The US Food and Drug Administration (FDA) on Thursday announced it is seeking input to better identify areas of scientific policy that may need further clarity or elaboration, as well as any obstacles that prevent the use of exposure-response analyses in drug development and regulatory review.
Almost 15 years ago, FDA published a guidance on the issue of exposure-response relationships
, and given that the latest iteration of the Prescription Drug User Fee Act (PDUFA VI) includes the goal of advancing model-informed drug development
, the agency said it wants to “inform future efforts on providing additional clarity, new insights, and updated recommendations for employing exposure-response analyses in drug development.”
FDA said it is particularly interested in comments on:
1. In general, if there are aspects of the 2003 guidance that merit further elaboration or if there any new topic areas that should be addressed.
2. Best practices for conducting exposure-response analysis that can be generally applied across development programs and regulatory submissions, including “input on planning and design (e.g., data considerations, assumption setting); analytical approaches (e.g., exposure and response metrics, choice and inclusion of predictors, methods for addressing confounding factors); model evaluation and qualification (e.g., goodness-of-fit, assessment of model risk, impact on regulatory decisions); and communication of results and impact on subsequent drug development or regulatory decisions.”
3. What attributes of exposure-response analyses are critical to effectively inform a drug development or regulatory decision? And what are the main obstacles preventing widespread acceptance of exposure-response analyses?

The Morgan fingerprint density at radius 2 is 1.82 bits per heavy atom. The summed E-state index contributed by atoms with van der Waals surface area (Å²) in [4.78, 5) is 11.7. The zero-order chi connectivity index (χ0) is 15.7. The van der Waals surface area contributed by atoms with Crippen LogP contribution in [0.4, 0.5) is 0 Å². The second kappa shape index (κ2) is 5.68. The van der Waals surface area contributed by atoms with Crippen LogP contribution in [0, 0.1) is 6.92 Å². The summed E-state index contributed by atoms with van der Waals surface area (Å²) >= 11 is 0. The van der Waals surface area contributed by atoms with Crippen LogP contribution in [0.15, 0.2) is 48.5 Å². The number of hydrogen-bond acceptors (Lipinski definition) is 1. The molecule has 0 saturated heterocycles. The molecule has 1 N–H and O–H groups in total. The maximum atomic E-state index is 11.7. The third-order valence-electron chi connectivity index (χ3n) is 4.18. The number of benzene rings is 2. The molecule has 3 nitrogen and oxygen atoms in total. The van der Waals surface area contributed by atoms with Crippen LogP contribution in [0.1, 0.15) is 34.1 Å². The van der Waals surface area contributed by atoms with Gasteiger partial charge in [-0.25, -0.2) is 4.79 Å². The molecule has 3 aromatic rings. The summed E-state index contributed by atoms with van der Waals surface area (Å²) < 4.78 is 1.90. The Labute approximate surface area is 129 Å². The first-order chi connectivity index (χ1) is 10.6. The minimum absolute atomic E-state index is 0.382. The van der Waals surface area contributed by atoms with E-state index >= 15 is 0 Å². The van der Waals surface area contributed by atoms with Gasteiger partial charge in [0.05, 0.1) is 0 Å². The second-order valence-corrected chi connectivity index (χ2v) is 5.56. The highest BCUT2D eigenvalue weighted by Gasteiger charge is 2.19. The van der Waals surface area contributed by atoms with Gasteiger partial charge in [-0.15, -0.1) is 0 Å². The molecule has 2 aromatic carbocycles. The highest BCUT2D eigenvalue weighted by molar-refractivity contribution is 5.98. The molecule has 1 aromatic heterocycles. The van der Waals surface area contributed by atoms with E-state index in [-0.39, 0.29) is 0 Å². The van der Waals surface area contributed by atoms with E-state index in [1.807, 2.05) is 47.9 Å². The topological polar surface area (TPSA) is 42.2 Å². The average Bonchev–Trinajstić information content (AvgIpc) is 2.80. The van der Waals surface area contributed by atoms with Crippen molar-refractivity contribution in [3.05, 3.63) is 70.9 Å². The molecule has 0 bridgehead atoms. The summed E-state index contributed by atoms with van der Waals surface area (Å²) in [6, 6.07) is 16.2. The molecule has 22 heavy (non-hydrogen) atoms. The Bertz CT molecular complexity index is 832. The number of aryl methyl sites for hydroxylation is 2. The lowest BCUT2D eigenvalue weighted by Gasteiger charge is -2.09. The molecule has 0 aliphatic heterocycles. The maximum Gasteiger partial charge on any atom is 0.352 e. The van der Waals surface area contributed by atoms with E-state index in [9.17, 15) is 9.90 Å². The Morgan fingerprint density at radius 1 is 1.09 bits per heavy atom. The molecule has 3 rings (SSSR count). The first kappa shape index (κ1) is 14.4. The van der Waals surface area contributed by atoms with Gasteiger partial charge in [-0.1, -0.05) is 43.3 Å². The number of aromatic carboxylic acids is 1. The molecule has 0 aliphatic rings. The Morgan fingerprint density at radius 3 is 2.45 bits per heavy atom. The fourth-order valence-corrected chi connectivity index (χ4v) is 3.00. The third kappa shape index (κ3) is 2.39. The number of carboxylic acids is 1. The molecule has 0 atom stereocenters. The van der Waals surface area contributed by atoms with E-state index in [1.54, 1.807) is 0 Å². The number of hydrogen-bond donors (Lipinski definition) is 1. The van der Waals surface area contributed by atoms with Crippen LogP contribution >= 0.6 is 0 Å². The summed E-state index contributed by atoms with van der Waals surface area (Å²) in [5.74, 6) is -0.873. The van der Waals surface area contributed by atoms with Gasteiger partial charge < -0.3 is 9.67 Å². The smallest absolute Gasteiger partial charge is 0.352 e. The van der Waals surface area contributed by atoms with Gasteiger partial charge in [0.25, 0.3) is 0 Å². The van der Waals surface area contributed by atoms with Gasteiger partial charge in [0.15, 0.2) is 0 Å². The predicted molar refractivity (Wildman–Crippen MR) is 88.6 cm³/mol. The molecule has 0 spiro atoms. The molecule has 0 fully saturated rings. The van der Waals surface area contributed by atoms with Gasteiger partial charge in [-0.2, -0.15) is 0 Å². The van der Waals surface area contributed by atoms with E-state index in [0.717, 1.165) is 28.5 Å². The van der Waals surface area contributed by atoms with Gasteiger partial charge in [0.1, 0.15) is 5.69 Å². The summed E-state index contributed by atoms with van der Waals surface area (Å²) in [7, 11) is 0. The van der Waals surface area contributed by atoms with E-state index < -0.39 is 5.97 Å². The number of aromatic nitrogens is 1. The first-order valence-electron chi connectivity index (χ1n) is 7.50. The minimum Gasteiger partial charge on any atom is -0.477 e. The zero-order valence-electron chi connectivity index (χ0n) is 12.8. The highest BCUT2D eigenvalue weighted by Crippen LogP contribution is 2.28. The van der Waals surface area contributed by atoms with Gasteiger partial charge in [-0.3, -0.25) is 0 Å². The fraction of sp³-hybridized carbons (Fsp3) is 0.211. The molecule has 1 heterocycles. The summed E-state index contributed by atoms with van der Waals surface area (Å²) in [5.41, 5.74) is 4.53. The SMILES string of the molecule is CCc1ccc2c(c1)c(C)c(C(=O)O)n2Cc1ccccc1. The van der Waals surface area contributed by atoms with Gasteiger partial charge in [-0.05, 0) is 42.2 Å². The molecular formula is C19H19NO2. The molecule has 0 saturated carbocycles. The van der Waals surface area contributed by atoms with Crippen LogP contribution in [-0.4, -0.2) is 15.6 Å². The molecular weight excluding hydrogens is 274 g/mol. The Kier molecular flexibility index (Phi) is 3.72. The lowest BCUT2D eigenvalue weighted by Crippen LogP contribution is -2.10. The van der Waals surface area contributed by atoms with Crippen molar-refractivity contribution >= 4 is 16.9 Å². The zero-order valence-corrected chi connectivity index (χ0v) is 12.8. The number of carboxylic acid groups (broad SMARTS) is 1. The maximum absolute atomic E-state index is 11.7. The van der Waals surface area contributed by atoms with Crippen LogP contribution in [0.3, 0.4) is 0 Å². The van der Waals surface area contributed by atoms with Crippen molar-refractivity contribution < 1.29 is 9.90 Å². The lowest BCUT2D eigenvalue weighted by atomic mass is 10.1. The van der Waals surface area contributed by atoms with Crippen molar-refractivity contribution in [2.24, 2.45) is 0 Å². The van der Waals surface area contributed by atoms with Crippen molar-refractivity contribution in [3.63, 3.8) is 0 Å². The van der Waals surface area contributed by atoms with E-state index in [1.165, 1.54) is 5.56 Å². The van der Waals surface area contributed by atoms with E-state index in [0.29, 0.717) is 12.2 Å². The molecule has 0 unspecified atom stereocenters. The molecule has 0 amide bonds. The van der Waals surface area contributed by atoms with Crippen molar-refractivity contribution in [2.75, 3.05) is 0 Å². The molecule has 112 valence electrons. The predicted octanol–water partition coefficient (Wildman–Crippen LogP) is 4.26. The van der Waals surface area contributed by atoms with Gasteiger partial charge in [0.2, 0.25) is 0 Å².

4. During which stages of drug development would it be most productive to interact with FDA on exposure-response analysis planning, and what type of feedback would be useful?
According to the 2003 guidance, exposure-response information is at the heart of any determination of the safety and effectiveness of drugs.
“That is, a drug can be determined to be safe and effective only when the relationship of beneficial and adverse effects to a defined exposure is known,” FDA explains. “There are some situations, generally involving a very well-tolerated drug with little dose-related toxicity, in which the drug can be used effectively and safely at a single dose well onto the plateau part of its exposure-response curve, with little adjustment for pharmacokinetic (PK) or other influences in individuals. In most situations, however, for more toxic drugs, clinical use is based on weighing the favorable and unfavorable effects at a particular dose. Sometimes with such drugs, the doses can be titrated to effect or tolerability. In most cases, however, it is important to develop information on population exposure-response relationships for favorable and unfavorable effects, and information on how, and whether, exposure can be adjusted for various subsets of the population.”
Exposure-Response Analysis in Drug Development and Regulatory Decision Making: Request for Comments